4. Listen actively — and with empathy The ability to listen actively to employees is the mark of a good manager. If you’re the one who’s doing all the talking, all the time, then you can’t tune in. And it’s more vital than ever that your team members know they are heard and that you take their concerns and questions seriously. Don’t assume you know exactly what your workers are feeling. Check in on them individually, asking questions and then listening with an empathetic ear. What does it mean to listen actively? It means truly focusing on the individual’s words rather than silently formulating a response while they’re speaking to you. During video meetings, take note of nonverbal cues. In short, give the other person your full attention.
5. Make yourself available Also let your employees know they can come to you. Institute a virtual open-door policy and make yourself available to hear their concerns and ideas. By communicating with your team in a two-way fashion, instead of always delivering messages from the “top down,” you’ll create a sense of trust — and inspire their ongoing support for the company’s efforts to manage change now and moving forward.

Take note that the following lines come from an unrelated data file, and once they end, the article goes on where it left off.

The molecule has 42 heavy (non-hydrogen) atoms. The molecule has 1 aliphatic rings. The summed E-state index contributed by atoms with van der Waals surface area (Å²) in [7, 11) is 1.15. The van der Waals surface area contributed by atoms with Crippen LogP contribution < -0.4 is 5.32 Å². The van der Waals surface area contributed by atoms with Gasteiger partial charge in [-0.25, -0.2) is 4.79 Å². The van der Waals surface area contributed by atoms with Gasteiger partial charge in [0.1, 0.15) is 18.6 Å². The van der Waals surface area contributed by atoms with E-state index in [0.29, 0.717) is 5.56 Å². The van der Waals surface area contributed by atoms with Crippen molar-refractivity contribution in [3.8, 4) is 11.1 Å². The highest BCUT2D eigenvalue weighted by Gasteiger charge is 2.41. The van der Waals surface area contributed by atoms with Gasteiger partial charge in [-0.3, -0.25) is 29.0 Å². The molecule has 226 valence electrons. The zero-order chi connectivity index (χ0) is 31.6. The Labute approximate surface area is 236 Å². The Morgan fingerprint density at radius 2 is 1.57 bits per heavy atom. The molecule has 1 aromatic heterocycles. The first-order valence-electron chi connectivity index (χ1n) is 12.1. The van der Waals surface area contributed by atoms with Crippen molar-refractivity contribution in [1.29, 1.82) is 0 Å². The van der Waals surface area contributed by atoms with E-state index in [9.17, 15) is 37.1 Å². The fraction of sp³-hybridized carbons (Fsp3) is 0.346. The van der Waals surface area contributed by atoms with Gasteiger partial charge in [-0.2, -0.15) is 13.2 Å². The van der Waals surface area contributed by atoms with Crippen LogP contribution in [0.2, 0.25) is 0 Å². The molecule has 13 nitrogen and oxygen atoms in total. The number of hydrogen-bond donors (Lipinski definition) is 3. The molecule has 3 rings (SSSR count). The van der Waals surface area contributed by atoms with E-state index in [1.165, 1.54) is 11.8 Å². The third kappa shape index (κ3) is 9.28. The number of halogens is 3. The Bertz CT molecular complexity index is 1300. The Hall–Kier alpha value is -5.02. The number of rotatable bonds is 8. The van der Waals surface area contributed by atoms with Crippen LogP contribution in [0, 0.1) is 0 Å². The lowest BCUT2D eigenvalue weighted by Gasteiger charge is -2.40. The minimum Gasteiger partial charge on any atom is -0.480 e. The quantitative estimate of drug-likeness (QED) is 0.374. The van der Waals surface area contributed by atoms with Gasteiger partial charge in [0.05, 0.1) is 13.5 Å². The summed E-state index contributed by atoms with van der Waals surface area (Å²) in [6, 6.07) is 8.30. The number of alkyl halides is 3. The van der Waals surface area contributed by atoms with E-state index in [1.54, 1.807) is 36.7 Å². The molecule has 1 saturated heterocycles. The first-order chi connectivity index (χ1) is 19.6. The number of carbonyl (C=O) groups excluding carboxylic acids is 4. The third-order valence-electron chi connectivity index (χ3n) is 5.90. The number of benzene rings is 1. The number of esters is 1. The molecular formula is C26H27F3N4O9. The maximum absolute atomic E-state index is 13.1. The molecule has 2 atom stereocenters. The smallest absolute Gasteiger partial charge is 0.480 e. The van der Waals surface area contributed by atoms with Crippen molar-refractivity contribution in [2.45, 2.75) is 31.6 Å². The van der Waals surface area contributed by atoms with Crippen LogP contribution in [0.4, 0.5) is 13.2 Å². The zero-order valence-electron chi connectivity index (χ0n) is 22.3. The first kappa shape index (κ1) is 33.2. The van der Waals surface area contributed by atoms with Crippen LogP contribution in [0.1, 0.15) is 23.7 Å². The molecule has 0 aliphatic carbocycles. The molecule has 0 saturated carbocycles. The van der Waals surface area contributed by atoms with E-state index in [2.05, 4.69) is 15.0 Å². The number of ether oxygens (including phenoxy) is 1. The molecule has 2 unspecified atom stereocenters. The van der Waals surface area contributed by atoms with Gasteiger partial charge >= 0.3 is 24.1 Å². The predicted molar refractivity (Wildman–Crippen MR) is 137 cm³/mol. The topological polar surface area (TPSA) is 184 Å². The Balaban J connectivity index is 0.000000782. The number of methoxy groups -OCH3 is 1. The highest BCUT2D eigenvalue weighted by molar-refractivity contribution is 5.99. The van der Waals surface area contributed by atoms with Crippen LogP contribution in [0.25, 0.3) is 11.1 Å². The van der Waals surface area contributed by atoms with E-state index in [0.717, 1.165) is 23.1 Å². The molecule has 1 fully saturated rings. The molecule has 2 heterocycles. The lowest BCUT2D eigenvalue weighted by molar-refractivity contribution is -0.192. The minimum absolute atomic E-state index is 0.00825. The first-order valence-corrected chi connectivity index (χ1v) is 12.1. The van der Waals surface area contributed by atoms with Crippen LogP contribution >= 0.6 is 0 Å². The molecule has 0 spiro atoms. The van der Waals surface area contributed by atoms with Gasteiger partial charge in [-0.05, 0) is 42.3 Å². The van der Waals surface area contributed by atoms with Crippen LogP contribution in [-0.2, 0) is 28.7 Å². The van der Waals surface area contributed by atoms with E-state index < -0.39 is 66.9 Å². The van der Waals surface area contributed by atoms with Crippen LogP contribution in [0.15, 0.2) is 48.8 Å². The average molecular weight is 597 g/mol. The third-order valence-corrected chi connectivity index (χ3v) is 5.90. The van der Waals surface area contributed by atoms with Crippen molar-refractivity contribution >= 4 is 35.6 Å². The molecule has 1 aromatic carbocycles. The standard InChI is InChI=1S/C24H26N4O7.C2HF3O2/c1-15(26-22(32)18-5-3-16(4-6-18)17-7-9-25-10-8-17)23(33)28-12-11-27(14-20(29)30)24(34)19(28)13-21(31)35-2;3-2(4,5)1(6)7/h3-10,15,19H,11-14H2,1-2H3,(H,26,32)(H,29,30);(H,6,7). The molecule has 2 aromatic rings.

6. Paint the big picture Another way to boost your communication skills as a manager is to help your staff understand the connection between their duties and the broader strategic goals of the organization, which may be evolving rapidly right now. Engagement and productivity rise when people know that their work matters. It’s always important to remind them how much their contributions and commitment are valued and how they contribute to the bottom line. So, be quick to offer appreciation and share any wins the team achieves.
7. Keep their future in focus While there’s likely no shortage of pressing projects or concerns for you and your employees to focus on right now, you should also get workers thinking about opportunities that lie ahead for the company as well as for them as individuals. To rally everyone around the same vision, make it clear how the company’s mission and values continue to guide the organization. Above all else, remind them that you’re all in this together. Effective management communication is a requirement for business leaders guiding their teams through any major change. It’s also a skill set that many executives need to polish. So, don’t be discouraged if your traditional and virtual communication abilities need some refinement. Now’s an ideal moment to improve how you are communicating with your team. They need to have confidence in your words — and know that you are listening to what they have to say, too.